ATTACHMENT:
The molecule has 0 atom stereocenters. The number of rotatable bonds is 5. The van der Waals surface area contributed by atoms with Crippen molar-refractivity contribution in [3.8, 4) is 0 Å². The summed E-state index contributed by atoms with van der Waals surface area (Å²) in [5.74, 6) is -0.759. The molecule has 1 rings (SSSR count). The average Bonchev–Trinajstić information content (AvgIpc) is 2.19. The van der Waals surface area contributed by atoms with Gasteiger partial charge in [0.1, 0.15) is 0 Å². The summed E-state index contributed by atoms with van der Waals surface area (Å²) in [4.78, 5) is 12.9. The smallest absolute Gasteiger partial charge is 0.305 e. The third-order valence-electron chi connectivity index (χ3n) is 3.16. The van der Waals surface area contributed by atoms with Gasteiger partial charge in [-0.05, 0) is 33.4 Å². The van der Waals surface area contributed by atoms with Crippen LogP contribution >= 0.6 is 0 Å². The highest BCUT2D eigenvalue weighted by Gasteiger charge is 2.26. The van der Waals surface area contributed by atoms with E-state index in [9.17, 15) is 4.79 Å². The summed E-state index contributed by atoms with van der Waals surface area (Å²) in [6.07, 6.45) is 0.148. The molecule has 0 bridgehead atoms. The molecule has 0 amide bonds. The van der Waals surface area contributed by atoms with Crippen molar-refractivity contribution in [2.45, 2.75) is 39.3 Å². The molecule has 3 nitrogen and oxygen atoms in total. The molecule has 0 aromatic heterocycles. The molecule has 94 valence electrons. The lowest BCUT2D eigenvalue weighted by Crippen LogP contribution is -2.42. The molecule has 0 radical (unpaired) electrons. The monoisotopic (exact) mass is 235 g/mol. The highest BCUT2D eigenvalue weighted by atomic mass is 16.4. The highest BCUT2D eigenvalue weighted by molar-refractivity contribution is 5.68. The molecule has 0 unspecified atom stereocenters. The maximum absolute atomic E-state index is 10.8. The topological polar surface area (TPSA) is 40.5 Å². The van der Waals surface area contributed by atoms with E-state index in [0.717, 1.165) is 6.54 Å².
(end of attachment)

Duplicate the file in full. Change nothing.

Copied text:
The molecule has 0 atom stereocenters. The number of rotatable bonds is 5. The van der Waals surface area contributed by atoms with Crippen molar-refractivity contribution in [3.8, 4) is 0 Å². The summed E-state index contributed by atoms with van der Waals surface area (Å²) in [5.74, 6) is -0.759. The molecule has 1 rings (SSSR count). The average Bonchev–Trinajstić information content (AvgIpc) is 2.19. The van der Waals surface area contributed by atoms with Gasteiger partial charge in [0.1, 0.15) is 0 Å². The summed E-state index contributed by atoms with van der Waals surface area (Å²) in [4.78, 5) is 12.9. The smallest absolute Gasteiger partial charge is 0.305 e. The third-order valence-electron chi connectivity index (χ3n) is 3.16. The van der Waals surface area contributed by atoms with Gasteiger partial charge in [-0.05, 0) is 33.4 Å². The van der Waals surface area contributed by atoms with Crippen LogP contribution >= 0.6 is 0 Å². The highest BCUT2D eigenvalue weighted by Gasteiger charge is 2.26. The van der Waals surface area contributed by atoms with E-state index in [9.17, 15) is 4.79 Å². The summed E-state index contributed by atoms with van der Waals surface area (Å²) in [6.07, 6.45) is 0.148. The molecule has 0 bridgehead atoms. The molecule has 0 amide bonds. The van der Waals surface area contributed by atoms with Crippen molar-refractivity contribution in [2.45, 2.75) is 39.3 Å². The molecule has 3 nitrogen and oxygen atoms in total. The molecule has 0 aromatic heterocycles. The molecule has 94 valence electrons. The lowest BCUT2D eigenvalue weighted by Crippen LogP contribution is -2.42. The molecule has 0 radical (unpaired) electrons. The monoisotopic (exact) mass is 235 g/mol. The highest BCUT2D eigenvalue weighted by atomic mass is 16.4. The highest BCUT2D eigenvalue weighted by molar-refractivity contribution is 5.68. The molecule has 0 unspecified atom stereocenters. The maximum absolute atomic E-state index is 10.8. The topological polar surface area (TPSA) is 40.5 Å². The van der Waals surface area contributed by atoms with E-state index in [0.717, 1.165) is 6.54 Å².